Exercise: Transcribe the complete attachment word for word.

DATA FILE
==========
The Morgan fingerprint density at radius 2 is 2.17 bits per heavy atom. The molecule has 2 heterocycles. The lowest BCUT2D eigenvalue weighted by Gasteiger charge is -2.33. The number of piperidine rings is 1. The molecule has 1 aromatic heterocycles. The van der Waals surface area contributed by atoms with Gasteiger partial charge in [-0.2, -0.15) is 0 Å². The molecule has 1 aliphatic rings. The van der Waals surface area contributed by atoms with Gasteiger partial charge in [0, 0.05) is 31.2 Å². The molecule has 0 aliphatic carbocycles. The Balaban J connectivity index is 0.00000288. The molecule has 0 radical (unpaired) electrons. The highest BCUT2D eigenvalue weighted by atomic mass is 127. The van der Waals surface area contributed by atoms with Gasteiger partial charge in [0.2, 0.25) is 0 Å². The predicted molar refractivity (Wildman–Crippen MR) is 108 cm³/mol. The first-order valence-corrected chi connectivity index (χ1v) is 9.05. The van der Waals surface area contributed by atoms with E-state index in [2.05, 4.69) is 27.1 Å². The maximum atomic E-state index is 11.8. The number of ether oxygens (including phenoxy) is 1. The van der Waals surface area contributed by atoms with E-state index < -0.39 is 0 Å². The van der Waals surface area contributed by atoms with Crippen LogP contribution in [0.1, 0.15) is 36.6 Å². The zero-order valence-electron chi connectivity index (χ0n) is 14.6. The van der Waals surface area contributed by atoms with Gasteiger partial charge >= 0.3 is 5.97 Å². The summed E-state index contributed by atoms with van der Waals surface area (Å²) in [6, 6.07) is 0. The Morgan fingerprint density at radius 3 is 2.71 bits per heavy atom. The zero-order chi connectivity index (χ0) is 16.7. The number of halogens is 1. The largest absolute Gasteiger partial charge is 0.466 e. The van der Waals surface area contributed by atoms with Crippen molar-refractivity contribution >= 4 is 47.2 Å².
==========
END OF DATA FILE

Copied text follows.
The Morgan fingerprint density at radius 2 is 2.17 bits per heavy atom. The molecule has 2 heterocycles. The lowest BCUT2D eigenvalue weighted by Gasteiger charge is -2.33. The number of piperidine rings is 1. The molecule has 1 aromatic heterocycles. The van der Waals surface area contributed by atoms with Gasteiger partial charge in [-0.2, -0.15) is 0 Å². The molecule has 1 aliphatic rings. The van der Waals surface area contributed by atoms with Gasteiger partial charge in [0, 0.05) is 31.2 Å². The molecule has 0 aliphatic carbocycles. The Balaban J connectivity index is 0.00000288. The molecule has 0 radical (unpaired) electrons. The highest BCUT2D eigenvalue weighted by atomic mass is 127. The van der Waals surface area contributed by atoms with Gasteiger partial charge in [0.2, 0.25) is 0 Å². The predicted molar refractivity (Wildman–Crippen MR) is 108 cm³/mol. The first-order valence-corrected chi connectivity index (χ1v) is 9.05. The van der Waals surface area contributed by atoms with E-state index in [2.05, 4.69) is 27.1 Å². The maximum atomic E-state index is 11.8. The number of ether oxygens (including phenoxy) is 1. The van der Waals surface area contributed by atoms with E-state index < -0.39 is 0 Å². The van der Waals surface area contributed by atoms with Crippen LogP contribution in [0.1, 0.15) is 36.6 Å². The zero-order valence-electron chi connectivity index (χ0n) is 14.6. The van der Waals surface area contributed by atoms with Gasteiger partial charge >= 0.3 is 5.97 Å². The summed E-state index contributed by atoms with van der Waals surface area (Å²) in [6, 6.07) is 0. The Morgan fingerprint density at radius 3 is 2.71 bits per heavy atom. The zero-order chi connectivity index (χ0) is 16.7. The number of halogens is 1. The largest absolute Gasteiger partial charge is 0.466 e. The van der Waals surface area contributed by atoms with Crippen molar-refractivity contribution >= 4 is 47.2 Å².